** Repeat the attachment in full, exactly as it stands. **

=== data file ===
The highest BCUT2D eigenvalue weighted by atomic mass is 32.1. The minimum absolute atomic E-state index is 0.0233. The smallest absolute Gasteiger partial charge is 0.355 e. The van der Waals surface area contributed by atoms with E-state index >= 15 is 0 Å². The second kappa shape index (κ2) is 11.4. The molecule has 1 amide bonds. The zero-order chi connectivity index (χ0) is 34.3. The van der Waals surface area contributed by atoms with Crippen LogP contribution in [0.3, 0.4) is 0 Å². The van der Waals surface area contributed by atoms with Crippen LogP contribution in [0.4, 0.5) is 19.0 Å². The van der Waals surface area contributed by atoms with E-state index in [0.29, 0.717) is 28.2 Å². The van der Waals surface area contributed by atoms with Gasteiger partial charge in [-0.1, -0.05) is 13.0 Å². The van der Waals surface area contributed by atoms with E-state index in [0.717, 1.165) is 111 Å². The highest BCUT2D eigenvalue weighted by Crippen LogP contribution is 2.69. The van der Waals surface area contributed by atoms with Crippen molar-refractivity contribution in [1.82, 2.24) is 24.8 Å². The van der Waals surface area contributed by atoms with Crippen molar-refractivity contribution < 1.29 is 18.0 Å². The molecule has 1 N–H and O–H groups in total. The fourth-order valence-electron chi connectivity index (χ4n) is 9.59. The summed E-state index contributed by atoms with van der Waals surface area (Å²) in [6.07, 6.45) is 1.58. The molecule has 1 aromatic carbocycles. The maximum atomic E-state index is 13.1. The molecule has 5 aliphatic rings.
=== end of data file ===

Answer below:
The highest BCUT2D eigenvalue weighted by atomic mass is 32.1. The minimum absolute atomic E-state index is 0.0233. The smallest absolute Gasteiger partial charge is 0.355 e. The van der Waals surface area contributed by atoms with E-state index >= 15 is 0 Å². The second kappa shape index (κ2) is 11.4. The molecule has 1 amide bonds. The zero-order chi connectivity index (χ0) is 34.3. The van der Waals surface area contributed by atoms with Crippen LogP contribution in [0.3, 0.4) is 0 Å². The van der Waals surface area contributed by atoms with Crippen LogP contribution in [0.4, 0.5) is 19.0 Å². The van der Waals surface area contributed by atoms with E-state index in [0.29, 0.717) is 28.2 Å². The van der Waals surface area contributed by atoms with Gasteiger partial charge in [-0.1, -0.05) is 13.0 Å². The van der Waals surface area contributed by atoms with E-state index in [0.717, 1.165) is 111 Å². The highest BCUT2D eigenvalue weighted by Crippen LogP contribution is 2.69. The van der Waals surface area contributed by atoms with Crippen molar-refractivity contribution in [1.82, 2.24) is 24.8 Å². The van der Waals surface area contributed by atoms with Crippen molar-refractivity contribution < 1.29 is 18.0 Å². The molecule has 1 N–H and O–H groups in total. The fourth-order valence-electron chi connectivity index (χ4n) is 9.59. The summed E-state index contributed by atoms with van der Waals surface area (Å²) in [6.07, 6.45) is 1.58. The molecule has 1 aromatic carbocycles. The maximum atomic E-state index is 13.1. The molecule has 5 aliphatic rings.